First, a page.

You may have seen her leaping through the air beneath the rainbow swirl of her ribbon wand onstage at the annual Vaudeville show. Perhaps you’ve heard her performing her socially conscious slam poetry as the former San Miguel County Poet Laureate. Or maybe you’ve painted pumpkins or crafted collages with her during the popular Adult Craft Night at the library. One way or another, if you’ve attended an event sponsored by the library in the past 10 years, chances are you’ve benefited from the efforts of Elissa Dickson, adult programs specialist at the Wilkinson Public Library (WPL).
After over a decade of service to the community, her time at the library and in the box canyon is coming to a close. This week, Dickson departs for a new chapter, as she’s moving to Europe to pursue opportunities there.
“Elissa has brought so much joy and life to the adult and teen programs throughout her 10 years of service at the library,” said Jill Wilson, WPL public services manager.
The story of how Dickson ended up at the library is a one that begins, like so many good tales, at summer camp. In this case, it was during the sunny summer of 2009 when Dickson was working as a camp counselor at Telluride Academy, leading kids on adventures down rivers, through the mountains and into their imaginations as they adventured together in the outdoors. As fate would have it, the daughters of two library employees were in her mountain biking camp, and at the end of the two-week program, then-teen specialist Sarah Lawton approached her. She encouraged Dickson to apply for an open position in the teen services department, and not long after, Dickson joined the team at WPL.
During those early days of her tenure in the teen area, Dickson dreamed up animated new programs that brought teens to the library, even after hours on one occasion.
“We did a sleepover for the release of ‘Mockingjay,’ the last of the ‘Hunger Games’ trilogy,” she recalled. “All the kids who’d completed their summer reading challenge got to bring their sleeping bags and do a lock-in, read-in overnight. We even created our own ‘Hunger Games’ characters, and did a role play with different challenges.”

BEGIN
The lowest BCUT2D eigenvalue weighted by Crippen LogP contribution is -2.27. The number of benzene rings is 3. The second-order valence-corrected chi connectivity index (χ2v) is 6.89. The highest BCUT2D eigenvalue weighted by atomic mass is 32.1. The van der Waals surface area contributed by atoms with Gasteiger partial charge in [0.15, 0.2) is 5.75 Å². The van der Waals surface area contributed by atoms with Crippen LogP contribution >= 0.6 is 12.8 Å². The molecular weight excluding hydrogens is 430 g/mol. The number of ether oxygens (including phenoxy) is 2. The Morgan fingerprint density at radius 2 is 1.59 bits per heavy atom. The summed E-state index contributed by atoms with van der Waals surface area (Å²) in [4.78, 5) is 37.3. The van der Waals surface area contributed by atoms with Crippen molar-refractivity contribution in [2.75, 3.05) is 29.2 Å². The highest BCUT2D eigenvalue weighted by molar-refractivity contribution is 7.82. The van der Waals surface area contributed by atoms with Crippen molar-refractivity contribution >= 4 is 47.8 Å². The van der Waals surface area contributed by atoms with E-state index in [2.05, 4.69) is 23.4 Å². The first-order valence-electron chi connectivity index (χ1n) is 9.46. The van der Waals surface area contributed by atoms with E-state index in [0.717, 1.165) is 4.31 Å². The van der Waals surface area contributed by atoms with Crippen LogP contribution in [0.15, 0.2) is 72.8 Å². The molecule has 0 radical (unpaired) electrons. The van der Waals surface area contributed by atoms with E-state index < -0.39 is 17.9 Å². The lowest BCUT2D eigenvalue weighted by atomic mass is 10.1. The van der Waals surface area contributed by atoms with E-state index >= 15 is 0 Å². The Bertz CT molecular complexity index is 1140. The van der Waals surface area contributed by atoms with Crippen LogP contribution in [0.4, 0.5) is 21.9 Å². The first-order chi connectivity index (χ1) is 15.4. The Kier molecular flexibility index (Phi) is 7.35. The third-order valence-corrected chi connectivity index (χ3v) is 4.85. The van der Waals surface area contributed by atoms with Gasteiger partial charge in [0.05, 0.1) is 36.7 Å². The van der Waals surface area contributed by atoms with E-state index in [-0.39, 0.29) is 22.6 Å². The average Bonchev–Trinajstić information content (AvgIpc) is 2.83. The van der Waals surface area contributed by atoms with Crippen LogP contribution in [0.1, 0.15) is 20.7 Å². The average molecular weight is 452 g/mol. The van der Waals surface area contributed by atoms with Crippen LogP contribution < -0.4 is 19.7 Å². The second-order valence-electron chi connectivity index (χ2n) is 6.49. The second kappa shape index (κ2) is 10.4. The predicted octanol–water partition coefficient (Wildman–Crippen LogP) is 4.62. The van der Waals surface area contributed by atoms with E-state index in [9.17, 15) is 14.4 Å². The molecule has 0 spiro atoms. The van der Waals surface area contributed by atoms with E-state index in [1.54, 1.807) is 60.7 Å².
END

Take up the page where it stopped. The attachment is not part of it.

In 2013, she moved from the teen department to her current role as the adult programs specialist, creating and implementing an array of community events, from the beloved yoga and fitness classes, to local chef workshops and craft nights.
Possibly her favorite brainchild was the creation of Vaudeville, an annual showcase for local talent performed at the Transfer Warehouse, during which the audience was treated to a night of stand-up comedy, live music and acrobatics.
Harkening back to her love of summer camp, Dickson said, “Because Telluride kind of feels like adult summer camp, for a long time I thought, ‘We just need a camp talent show in this town, no long rehearsal process.’ We have so many talented artists in this community, and such a variety. I wanted a rootsy, laid-back-style event to showcase that.”
Whether through music, film, art or other events, Dickson always reveled in the vibrancy of the Telluride community as a creative canvas for new event ideas.
“Our community is so curious and insatiable in their desire to experience and try things out, and to learn about everything under the sun,” she said. “There was a lot of opportunity to be creative with ways to entertain, education and provide opportunities for the public. It is such a fun community to serve.”
While Dickson is off to new adventures across the pond, her presence at WPL and in the box canyon will be missed.
“We are going to miss her kind nature, her giant hugs, her infectious smile and her playful banter,” Wilson said. “And most of all, her phenomenal ribbon wand skills.”